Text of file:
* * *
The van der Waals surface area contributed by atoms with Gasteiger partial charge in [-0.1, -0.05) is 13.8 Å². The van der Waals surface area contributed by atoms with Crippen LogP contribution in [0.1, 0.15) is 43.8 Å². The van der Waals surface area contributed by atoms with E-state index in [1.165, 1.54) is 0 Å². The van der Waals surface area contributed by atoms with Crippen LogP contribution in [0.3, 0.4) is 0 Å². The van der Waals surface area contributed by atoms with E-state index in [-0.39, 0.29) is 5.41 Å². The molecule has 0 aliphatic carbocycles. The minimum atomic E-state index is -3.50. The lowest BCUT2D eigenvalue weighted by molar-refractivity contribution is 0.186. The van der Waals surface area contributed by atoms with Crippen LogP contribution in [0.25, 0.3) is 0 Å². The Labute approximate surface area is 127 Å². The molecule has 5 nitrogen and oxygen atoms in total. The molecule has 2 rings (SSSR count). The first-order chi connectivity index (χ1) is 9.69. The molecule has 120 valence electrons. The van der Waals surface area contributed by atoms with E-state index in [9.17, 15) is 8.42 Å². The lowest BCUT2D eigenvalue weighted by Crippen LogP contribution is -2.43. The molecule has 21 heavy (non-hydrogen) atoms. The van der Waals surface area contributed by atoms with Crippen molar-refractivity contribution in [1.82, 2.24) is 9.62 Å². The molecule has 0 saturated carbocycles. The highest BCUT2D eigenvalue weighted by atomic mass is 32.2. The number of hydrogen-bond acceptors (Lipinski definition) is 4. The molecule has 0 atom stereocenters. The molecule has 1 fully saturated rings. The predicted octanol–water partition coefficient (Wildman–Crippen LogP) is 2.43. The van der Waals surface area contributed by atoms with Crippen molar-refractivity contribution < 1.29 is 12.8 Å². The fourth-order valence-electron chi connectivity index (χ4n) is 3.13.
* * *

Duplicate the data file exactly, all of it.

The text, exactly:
The van der Waals surface area contributed by atoms with Gasteiger partial charge in [-0.1, -0.05) is 13.8 Å². The van der Waals surface area contributed by atoms with Crippen LogP contribution in [0.1, 0.15) is 43.8 Å². The van der Waals surface area contributed by atoms with E-state index in [1.165, 1.54) is 0 Å². The van der Waals surface area contributed by atoms with Crippen LogP contribution in [0.3, 0.4) is 0 Å². The van der Waals surface area contributed by atoms with E-state index in [-0.39, 0.29) is 5.41 Å². The molecule has 0 aliphatic carbocycles. The minimum atomic E-state index is -3.50. The lowest BCUT2D eigenvalue weighted by molar-refractivity contribution is 0.186. The van der Waals surface area contributed by atoms with Crippen LogP contribution in [0.25, 0.3) is 0 Å². The Labute approximate surface area is 127 Å². The molecule has 5 nitrogen and oxygen atoms in total. The molecule has 2 rings (SSSR count). The first-order chi connectivity index (χ1) is 9.69. The molecule has 120 valence electrons. The van der Waals surface area contributed by atoms with E-state index in [9.17, 15) is 8.42 Å². The lowest BCUT2D eigenvalue weighted by Crippen LogP contribution is -2.43. The molecule has 21 heavy (non-hydrogen) atoms. The van der Waals surface area contributed by atoms with Crippen molar-refractivity contribution in [1.82, 2.24) is 9.62 Å². The molecule has 0 saturated carbocycles. The highest BCUT2D eigenvalue weighted by atomic mass is 32.2. The number of hydrogen-bond acceptors (Lipinski definition) is 4. The molecule has 0 atom stereocenters. The molecule has 1 fully saturated rings. The predicted octanol–water partition coefficient (Wildman–Crippen LogP) is 2.43. The van der Waals surface area contributed by atoms with Crippen molar-refractivity contribution < 1.29 is 12.8 Å². The fourth-order valence-electron chi connectivity index (χ4n) is 3.13.